The FAI and the IFA have announced a joint-bid to host the 2023 European Championships at a press conference in Belfast this afternoon.
FAI chief executive John Delaney made the announcement along with his IFA counterpart Patrick Nelson, with the former describing the bid as "historic" and one which would "bring significant benefits to Ireland - both north and south.
"We believe that the unique nature of our bid makes it a compelling vision for both UEFA and the wider European football family," Delaney added.
The formal bid will be submitted to UEFA next year with a decision expected in early 2020. While match venues have yet to be finalised, a number of possible venues have been suggested including the Aviva Stadium, Windsor Park, the redeveloped Dalymount Park, Tallaght Stadium, Ballymena Showgrounds and Turner's Cross.
The IRFU have also allowed the use of Thomond Park and Kingspan Stadium as potential venues.
If successful, both sides will qualify for the 12-team tournament, the rules having recently been altered to allow joint-hosts to qualify automatically.
The Republic of Ireland U21 side have yet to qualify for a major tournament, having played their first international back in 1986.
Noel King's side finished 3rd in their recent qualification group for the 2019 championships - which are to be held in Italy and San Marino - behind both Germany and Norway. Northern Ireland finished second in their qualifying group behind Spain.
Irish hopes of success may be high given that Delaney sits on UEFA's executive committee, the board which will ultimately decide on the venue.
The two associations have had a testy relationship over the years, most notably over the eligibility of Northern Ireland-born players declaring for the Republic, but Delaney insists they have been co-operating closely in recent years.
FAI chief executive John Delaney believes the symbolism of joining forces with the IFA could appeal to UEFA for the bid for the 2023 Under-21 European Championships. pic.twitter.com/lYRHAVBsOz— RTÉ Sport (@RTEsport) November 1, 2018
"Both Associations have a recent history of working together on various projects, including Third Level Football, Walking Football, and the introduction of the President's Junior Cup.
"This joint bid further strengthens that level of co-operation and co-hosting the U-21 finals in 2023 will follow on from our (the Republic of Ireland) hosting of the U-17 EUROs next summer and four games in EURO 2020 in Aviva Stadium."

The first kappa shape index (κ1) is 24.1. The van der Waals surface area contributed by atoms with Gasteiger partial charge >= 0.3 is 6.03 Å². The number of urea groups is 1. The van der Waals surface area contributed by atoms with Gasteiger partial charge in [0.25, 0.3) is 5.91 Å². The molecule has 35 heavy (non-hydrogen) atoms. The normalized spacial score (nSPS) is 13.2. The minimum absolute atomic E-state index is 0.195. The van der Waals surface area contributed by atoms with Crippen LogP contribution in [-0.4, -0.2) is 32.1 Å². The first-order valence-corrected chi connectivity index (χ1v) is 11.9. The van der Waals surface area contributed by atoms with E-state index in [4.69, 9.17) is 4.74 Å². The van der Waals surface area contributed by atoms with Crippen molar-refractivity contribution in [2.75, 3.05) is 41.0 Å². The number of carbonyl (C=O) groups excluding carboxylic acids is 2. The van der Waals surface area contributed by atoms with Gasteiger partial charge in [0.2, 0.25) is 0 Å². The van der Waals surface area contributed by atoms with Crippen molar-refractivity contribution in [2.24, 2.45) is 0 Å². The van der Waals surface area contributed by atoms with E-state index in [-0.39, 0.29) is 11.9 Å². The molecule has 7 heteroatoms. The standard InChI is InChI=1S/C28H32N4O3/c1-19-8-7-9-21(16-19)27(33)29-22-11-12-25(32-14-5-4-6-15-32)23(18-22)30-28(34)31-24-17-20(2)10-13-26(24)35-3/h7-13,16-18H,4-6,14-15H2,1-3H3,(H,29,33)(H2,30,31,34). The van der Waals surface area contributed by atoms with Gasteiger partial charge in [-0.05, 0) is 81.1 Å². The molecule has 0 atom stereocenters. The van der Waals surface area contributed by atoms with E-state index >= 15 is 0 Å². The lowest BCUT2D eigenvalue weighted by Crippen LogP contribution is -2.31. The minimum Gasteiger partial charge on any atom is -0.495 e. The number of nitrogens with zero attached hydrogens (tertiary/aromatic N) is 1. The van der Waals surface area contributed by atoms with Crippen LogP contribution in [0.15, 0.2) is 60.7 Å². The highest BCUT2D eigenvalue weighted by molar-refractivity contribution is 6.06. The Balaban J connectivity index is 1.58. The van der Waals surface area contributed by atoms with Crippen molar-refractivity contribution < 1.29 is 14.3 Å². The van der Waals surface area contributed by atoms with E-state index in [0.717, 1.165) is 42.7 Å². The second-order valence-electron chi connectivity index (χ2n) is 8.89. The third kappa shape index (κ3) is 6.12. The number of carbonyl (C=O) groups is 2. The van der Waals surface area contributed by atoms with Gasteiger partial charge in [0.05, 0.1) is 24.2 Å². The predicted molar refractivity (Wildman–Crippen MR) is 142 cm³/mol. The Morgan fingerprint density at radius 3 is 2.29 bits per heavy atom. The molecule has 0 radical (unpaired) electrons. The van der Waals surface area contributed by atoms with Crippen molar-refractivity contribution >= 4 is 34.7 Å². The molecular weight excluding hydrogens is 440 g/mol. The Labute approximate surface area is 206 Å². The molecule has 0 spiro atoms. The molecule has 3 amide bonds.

IFA chief executive Patrick Nelson said that hosting the tournament would help "grow the game at all levels" on the island.
"We could not host a tournament of this scale on our own, therefore I am pleased that both Associations are working in partnership on this bid. I believe that together we can showcase the best of the game in Northern Ireland and the Republic of Ireland to the football world," he said.
Minister for Sport Shane Ross said the island is "well capable" of hosting the event.
He said: "The tournament brings together the brightest and most promising football talent from across Europe and the prospect of hosting matches here is very exciting.
"Ireland is already preparing to host the UEFA Under-17 Championship next summer and four games during Euro 2020.
"Furthermore, along with their partners in England, Scotland and Wales, the FAI and the IFA are also both participating in a feasibility study into the possibility of jointly hosting the 2030 FIFA World Cup.
"Therefore, we clearly have plenty of experience to draw upon when it comes to bidding for and hosting major international sporting events.
"Our tourism and sport infrastructure are amongst the finest in Europe and are well capable of providing all of the modern facilities required by participants and spectators alike. "